45 Activity 8f ifs Certificate in Personal Finance (CPF5) Dylan and his friends are planning to go to Ibiza. They want to go clubbing three nights during the holiday. They have been told that the cost of club entry is €50 per night, so Dylan goes to his bank and changes enough money into euros to pay for his club entry.

46 Activity 8f ifs Certificate in Personal Finance (CPF5) a)Calculate for Dylan the cost of €150, using an exchange rate of Solution a)€150 ÷ 1.20 = £125 (Club entry will cost Dylan £125.)

47 Activity 8f ifs Certificate in Personal Finance (CPF5) Dylan also gets £125 worth of travellers’ cheques to take with him. When he gets to Ibiza, he changes his travellers’ cheques and finds that the rate is £1 = €1.14. b) How much does Dylan get in euros?

48 Activity 8f ifs Certificate in Personal Finance (CPF5) b) £125 x 1.14 = £ Dylan might expect to get closer to €150 for his £125 because that is what his club entry worked out at – but because he changed his money in Ibiza (by cashing his travellers’ cheques after he arrived) and the exchange rate was not as good, he got less than he expected.

49 Activity 8f ifs Certificate in Personal Finance (CPF5) The shortfall in activity 8f is an example of ‘exchange rate risk’ – that is, the possibility that the cost of something bought abroad might increase as a result of changes in exchange rates.

50 Question ifs Certificate in Personal Finance (CPF5) Dylan will think that this is annoying and he may change his plans – but do you think that there is anything that he might have done to prevent it?

51 Question ifs Certificate in Personal Finance (CPF5) Can you think of an event that might mean that Dylan will have more money to spend? Exchange rate risk is more important if the item to be bought is expensive.

52 Activity 8g ifs Certificate in Personal Finance (CPF5) Dylan’s parents like Spain so much that they have decided to buy a holiday home there. The cost is €100,000 and it has to be paid in three months’ time. Dylan is worried that the same thing might happen to his parents as happened to him and that the property might end up being more expensive.

53 Activity 8g ifs Certificate in Personal Finance (CPF5) a) Work out how many pounds sterling the villa will cost if the exchange rate is £1 = €1.21. Then work out how many pounds sterling the villa will cost if the exchange rate is £1 = €1.13. What is the difference between the two?

54 Activity 8g ifs Certificate in Personal Finance (CPF5) a) The difference is £5,851: €100,000 ÷ 1.21 = £82,645 €100,000 ÷ 1.13 = £88,496

55 Activity 8g ifs Certificate in Personal Finance (CPF5) b) Is Dylan right to be worried? b) This is a lot of money, so Dylan is definitely right to be worried.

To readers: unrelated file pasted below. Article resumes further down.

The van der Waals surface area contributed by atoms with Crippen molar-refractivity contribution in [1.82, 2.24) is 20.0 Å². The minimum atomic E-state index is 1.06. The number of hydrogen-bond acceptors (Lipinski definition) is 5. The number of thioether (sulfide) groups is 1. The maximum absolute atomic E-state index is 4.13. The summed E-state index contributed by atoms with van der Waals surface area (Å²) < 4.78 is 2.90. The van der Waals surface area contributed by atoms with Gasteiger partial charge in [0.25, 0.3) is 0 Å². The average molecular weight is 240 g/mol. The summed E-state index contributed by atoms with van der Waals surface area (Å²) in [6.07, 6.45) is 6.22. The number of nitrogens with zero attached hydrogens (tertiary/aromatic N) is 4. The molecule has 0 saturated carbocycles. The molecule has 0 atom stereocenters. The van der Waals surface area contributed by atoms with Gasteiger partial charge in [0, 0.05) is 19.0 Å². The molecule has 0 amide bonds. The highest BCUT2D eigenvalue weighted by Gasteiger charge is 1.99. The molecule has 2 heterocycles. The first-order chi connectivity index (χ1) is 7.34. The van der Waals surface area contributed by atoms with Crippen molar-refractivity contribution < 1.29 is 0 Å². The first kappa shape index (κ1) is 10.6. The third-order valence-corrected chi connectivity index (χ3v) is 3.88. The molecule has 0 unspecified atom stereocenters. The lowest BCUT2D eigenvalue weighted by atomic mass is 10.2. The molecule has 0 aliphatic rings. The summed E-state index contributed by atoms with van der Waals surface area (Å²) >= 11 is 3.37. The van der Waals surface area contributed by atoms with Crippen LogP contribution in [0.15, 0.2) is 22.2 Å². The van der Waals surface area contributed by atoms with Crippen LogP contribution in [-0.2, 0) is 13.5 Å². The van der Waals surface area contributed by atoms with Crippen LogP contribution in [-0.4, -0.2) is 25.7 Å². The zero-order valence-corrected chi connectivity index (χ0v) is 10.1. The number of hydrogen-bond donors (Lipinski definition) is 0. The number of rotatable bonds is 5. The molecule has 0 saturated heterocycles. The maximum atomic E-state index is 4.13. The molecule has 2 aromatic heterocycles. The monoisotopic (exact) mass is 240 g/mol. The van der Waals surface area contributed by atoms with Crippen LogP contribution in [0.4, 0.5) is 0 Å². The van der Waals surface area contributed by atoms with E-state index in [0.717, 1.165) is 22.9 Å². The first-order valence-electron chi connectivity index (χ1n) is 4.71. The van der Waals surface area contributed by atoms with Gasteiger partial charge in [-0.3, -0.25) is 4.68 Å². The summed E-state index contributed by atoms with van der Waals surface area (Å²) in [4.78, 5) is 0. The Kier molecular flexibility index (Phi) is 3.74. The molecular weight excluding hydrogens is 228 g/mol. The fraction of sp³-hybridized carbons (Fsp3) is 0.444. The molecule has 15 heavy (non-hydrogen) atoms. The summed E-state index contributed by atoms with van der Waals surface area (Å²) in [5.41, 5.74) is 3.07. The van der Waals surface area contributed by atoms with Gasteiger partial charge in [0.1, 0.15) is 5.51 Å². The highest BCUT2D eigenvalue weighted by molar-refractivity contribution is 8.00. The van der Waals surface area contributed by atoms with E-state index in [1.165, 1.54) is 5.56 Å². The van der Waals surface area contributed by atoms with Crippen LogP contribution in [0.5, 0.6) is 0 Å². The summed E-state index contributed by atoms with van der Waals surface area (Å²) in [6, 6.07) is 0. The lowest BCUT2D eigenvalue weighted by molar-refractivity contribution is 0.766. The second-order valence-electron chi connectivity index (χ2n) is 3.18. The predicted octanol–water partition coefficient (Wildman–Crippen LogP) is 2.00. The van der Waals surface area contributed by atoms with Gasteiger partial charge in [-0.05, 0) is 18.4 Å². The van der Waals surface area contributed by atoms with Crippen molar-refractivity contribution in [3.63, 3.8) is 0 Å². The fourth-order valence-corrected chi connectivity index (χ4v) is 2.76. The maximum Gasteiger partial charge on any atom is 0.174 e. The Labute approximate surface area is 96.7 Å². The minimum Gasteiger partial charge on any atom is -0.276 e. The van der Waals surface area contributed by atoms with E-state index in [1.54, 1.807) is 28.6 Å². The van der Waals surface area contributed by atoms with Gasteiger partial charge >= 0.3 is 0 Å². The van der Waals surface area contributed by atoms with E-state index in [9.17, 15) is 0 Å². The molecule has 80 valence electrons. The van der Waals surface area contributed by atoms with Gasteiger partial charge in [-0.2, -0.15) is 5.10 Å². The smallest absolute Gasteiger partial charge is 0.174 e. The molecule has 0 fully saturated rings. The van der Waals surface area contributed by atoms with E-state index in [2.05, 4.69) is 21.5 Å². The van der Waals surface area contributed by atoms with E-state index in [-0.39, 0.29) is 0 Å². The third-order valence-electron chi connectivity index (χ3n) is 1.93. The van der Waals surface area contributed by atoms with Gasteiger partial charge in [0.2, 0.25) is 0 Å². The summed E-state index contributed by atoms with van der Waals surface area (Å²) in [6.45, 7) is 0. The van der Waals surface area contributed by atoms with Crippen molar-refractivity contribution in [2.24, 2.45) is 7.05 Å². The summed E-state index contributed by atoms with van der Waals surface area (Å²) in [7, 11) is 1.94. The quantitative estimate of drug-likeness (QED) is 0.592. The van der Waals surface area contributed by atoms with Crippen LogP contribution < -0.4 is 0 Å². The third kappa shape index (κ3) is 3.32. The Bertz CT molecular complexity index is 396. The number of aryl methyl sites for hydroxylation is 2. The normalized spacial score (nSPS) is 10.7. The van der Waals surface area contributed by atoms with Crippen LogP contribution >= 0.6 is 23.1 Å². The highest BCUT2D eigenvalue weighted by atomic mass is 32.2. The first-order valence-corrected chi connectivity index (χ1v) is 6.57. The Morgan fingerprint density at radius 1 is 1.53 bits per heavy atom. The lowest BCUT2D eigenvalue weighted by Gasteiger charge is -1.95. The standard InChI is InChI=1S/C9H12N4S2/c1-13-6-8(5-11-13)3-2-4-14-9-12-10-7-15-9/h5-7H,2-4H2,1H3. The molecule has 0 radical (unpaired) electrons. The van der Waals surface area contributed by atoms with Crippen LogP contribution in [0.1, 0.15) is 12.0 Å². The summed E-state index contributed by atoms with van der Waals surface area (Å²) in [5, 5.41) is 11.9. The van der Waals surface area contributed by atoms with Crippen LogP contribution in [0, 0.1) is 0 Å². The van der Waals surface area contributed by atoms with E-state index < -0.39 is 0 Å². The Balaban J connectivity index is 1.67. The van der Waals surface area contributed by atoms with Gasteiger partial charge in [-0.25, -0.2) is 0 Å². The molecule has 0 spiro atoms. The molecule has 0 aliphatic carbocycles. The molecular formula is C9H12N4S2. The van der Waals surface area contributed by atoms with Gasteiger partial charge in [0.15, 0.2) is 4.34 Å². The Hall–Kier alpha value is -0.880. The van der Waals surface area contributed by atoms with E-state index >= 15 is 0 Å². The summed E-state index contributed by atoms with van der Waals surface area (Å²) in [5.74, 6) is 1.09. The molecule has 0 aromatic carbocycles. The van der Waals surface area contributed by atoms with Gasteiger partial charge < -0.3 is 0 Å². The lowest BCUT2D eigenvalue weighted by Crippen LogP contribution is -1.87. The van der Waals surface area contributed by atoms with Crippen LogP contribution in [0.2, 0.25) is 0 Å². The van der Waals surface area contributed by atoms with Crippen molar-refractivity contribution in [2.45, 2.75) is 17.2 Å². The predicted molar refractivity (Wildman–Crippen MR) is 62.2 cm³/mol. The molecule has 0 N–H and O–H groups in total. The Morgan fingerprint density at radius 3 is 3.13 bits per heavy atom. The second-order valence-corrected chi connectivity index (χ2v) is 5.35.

56 Special Exchange Rates ifs Certificate in Personal Finance (CPF5) Using a special exchange rate is one way in which we can remove exchange rate risk. Businesses use this method a lot if they are buying and selling overseas.

57 Case Study 8 ifs Certificate in Personal Finance (CPF5) Dylan’s parents can go to their bank and arrange a special exchange rate to buy €100,000 in three months’ time. The rate may not be as good as the current rate of £1 = €1.11, but it will mean that they have a guaranteed rate and that they can do all of their sums knowing what the exchange rate is.

58 Using A Plastic Card Abroad ifs Certificate in Personal Finance (CPF5) Debit card You can use your debit card abroad at automated teller machines (ATMs), and in shops and hotels. You will need to match up the symbol on your card with the ATM or the information in the shop. The symbols to look out for are Cirrus, MasterCard or Visa.

59 Using A Plastic Card Abroad ifs Certificate in Personal Finance (CPF5) Debit card You can use your debit card abroad at automated teller machines (ATMs), and in shops and hotels. You will need to match up the symbol on your card with the ATM or the information in the shop. The symbols to look out for are Cirrus, MasterCard or Visa.

60 Using A Plastic Card Abroad ifs Certificate in Personal Finance (CPF5) Debit card You will use the card with your personal identification number (PIN), just as you would in the UK. The amount that you spend will be converted into sterling when it is debited to your bank account.

61 Using A Plastic Card Abroad ifs Certificate in Personal Finance (CPF5) Credit Card If you have a credit card, you can use anywhere showing the symbols for MasterCard or Visa. You will use it in the same way as you would use the card in the UK.

62 Using A Plastic Card Abroad ifs Certificate in Personal Finance (CPF5) Credit Card Any amounts that you spend will be included in your next credit card statement. The amount in currency will have been converted into sterling by the credit card company.

63 Using A Plastic Card Abroad ifs Certificate in Personal Finance (CPF5) Prepaid cash card A prepaid cash card is a card that is pre- loaded with cash and then used to withdraw the money at an ATM or to make purchases. Once all of the pre-loaded money has been spent or withdrawn, the card cannot be used again until more money is loaded onto it.

64 Using A Plastic Card Abroad ifs Certificate in Personal Finance (CPF5) Prepaid cash card Prepaid cash cards are a good idea for holidays, meaning that you do not have to carry currency around. They are also useful for people who tend to overspend or get otherwise carried away while shopping.